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Embracing standards to advance innovation and sustainability

Three of the world’s leading international standards bodies – ISO, IEC and ITU -- have declared October 14 as World Standards Day. Standards are a crucial part of everyday life, contributing to advance innovation and make our world a safer place.

For 2023, World Standards Day organisers have adopted the theme of ‘Shared Vision for A Better World: Incorporating SDG 3’. SDG 3 is one of the 17 Sustainable Development Goals adopted by the UN and it focuses on ensuring healthy lives and promoting well-being forall. ISO declares that there are 3,534 standards helping to meet SDG 3 commitments.

“Some of these may not spring immediately to mind as ensuring healthy lives, but they do and it says something about the need and impact of standards every day, around the world,” says Barbara Frencia, CEO of Business Assurance in DNV. “It is therefore encouraging to know that 83% of respondents in our recent ViewPoint survey rely on their management systems – and by extension standards – to support their SDG commitments.”

Standards make things work.  They provide best-practices, rules, definitions or guidance used to design and manufacture products or implement processes to manage risks and operational aspects. From quality to safety, environmental performance, information security, and diversity, equity and inclusion, there are international and national standards for almost everything.

Some may find standards imposing or a means of centralised control, but their application safeguards consumers, ensures reliability and continual improvement. Standards are often the outcome of a specific need and collaborative development with input sought from and given by businesses, industry experts, NGOs, governments, and other stakeholders. More importantly, as statistic as standards may be perceived, organisations need them to responsibly, safely and securely leverage on innovations.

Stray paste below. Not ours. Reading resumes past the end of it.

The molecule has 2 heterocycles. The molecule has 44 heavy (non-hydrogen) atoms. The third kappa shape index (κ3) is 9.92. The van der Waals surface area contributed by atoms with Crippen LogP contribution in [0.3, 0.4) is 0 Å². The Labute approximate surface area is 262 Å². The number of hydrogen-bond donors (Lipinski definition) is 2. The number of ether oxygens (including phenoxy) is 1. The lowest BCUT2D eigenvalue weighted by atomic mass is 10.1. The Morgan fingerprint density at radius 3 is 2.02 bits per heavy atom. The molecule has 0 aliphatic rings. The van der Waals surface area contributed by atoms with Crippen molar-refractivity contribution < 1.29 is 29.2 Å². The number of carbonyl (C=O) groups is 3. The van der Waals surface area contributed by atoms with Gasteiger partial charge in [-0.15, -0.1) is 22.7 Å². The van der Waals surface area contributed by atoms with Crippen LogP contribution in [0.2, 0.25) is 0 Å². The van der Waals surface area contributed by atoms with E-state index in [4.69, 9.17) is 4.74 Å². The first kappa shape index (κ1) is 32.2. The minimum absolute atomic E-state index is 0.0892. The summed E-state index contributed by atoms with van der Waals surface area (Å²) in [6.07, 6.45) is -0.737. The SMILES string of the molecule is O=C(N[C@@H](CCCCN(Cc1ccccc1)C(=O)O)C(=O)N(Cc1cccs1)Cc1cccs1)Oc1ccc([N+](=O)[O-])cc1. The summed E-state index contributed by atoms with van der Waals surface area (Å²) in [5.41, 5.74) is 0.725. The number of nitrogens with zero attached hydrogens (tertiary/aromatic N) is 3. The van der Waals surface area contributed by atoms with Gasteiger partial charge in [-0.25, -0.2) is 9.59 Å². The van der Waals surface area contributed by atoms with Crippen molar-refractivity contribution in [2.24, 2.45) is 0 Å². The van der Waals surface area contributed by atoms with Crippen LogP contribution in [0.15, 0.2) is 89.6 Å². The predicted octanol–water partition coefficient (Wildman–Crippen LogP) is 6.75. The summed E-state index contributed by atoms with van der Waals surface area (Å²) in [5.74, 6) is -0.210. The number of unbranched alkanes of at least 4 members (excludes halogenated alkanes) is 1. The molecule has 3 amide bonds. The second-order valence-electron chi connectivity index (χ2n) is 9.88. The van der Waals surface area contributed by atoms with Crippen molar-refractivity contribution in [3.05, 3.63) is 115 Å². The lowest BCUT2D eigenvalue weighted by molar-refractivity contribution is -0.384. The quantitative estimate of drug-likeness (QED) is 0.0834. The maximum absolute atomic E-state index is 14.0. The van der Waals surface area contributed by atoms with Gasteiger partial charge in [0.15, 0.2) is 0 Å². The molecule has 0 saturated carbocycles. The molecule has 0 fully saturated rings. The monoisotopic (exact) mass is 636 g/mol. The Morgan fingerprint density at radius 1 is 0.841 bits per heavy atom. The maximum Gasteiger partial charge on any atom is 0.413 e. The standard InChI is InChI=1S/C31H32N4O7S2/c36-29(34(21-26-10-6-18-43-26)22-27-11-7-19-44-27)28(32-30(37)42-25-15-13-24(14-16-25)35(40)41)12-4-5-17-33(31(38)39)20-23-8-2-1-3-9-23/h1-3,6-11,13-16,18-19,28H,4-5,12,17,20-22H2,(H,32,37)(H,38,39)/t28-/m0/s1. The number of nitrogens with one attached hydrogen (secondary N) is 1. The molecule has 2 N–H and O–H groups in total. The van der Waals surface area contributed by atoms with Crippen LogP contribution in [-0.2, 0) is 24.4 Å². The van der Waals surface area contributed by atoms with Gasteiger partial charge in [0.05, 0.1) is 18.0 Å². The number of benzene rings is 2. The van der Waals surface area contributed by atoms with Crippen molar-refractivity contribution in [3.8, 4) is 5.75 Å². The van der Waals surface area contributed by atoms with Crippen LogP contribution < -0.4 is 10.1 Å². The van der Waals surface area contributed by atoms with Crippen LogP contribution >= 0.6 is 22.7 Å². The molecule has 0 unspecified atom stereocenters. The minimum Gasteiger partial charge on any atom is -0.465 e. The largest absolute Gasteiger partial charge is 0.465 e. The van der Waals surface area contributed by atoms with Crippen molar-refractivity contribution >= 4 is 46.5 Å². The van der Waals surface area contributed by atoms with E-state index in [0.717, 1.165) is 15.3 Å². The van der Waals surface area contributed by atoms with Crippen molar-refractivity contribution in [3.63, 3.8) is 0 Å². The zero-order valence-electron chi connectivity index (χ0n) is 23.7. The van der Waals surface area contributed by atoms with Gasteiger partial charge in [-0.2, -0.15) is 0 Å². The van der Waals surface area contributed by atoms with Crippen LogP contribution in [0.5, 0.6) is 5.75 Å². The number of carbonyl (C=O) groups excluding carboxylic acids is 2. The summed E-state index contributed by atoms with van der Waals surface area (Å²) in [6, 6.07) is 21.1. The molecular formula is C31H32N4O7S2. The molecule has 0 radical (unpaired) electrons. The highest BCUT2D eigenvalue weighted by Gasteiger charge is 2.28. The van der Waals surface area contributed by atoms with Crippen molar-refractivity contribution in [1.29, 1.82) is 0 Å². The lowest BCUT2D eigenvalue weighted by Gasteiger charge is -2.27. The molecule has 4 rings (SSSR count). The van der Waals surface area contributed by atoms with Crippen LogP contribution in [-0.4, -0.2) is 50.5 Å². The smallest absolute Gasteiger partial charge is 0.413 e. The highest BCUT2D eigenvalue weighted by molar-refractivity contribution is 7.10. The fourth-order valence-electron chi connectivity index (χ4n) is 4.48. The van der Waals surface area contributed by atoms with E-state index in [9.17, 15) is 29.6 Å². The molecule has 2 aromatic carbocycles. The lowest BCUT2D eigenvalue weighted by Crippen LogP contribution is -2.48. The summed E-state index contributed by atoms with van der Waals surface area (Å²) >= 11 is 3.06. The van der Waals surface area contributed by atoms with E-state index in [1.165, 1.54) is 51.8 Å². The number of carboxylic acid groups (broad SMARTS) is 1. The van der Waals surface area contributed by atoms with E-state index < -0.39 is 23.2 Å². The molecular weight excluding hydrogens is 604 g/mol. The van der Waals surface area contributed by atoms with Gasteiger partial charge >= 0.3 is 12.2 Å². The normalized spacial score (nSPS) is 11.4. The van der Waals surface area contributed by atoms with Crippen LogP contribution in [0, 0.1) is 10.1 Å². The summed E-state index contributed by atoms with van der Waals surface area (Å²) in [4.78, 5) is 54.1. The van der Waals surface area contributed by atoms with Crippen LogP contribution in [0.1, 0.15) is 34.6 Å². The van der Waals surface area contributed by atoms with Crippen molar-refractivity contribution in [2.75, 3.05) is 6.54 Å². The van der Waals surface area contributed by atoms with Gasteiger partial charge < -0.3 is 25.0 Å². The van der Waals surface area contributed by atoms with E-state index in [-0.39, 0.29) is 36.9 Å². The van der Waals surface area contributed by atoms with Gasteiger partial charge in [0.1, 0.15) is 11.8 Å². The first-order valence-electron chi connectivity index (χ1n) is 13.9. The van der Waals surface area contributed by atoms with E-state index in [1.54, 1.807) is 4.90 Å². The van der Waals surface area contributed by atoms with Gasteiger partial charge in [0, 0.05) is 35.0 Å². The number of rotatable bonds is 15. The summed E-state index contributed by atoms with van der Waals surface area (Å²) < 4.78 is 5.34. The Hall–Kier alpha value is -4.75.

For example, Artificial Intelligence (AI) has been described as ‘a potential saviour of the world’. The flip side is that when not implemented and managed responsibly, negative consequences can be substantial. Truth be said, this is the case for many technologies and throughout history standards have contributed to ensure reliable, ethical, responsible and safe development and application.

As AI is increasingly used in diagnostics at hospitals sound implementation is critical to prevent treatment based on the wrong assumptions. Healthcare organizations are therefore already looking to the upcoming ISO 42001 standard to ensure patient safety and build trust in the technology’s application.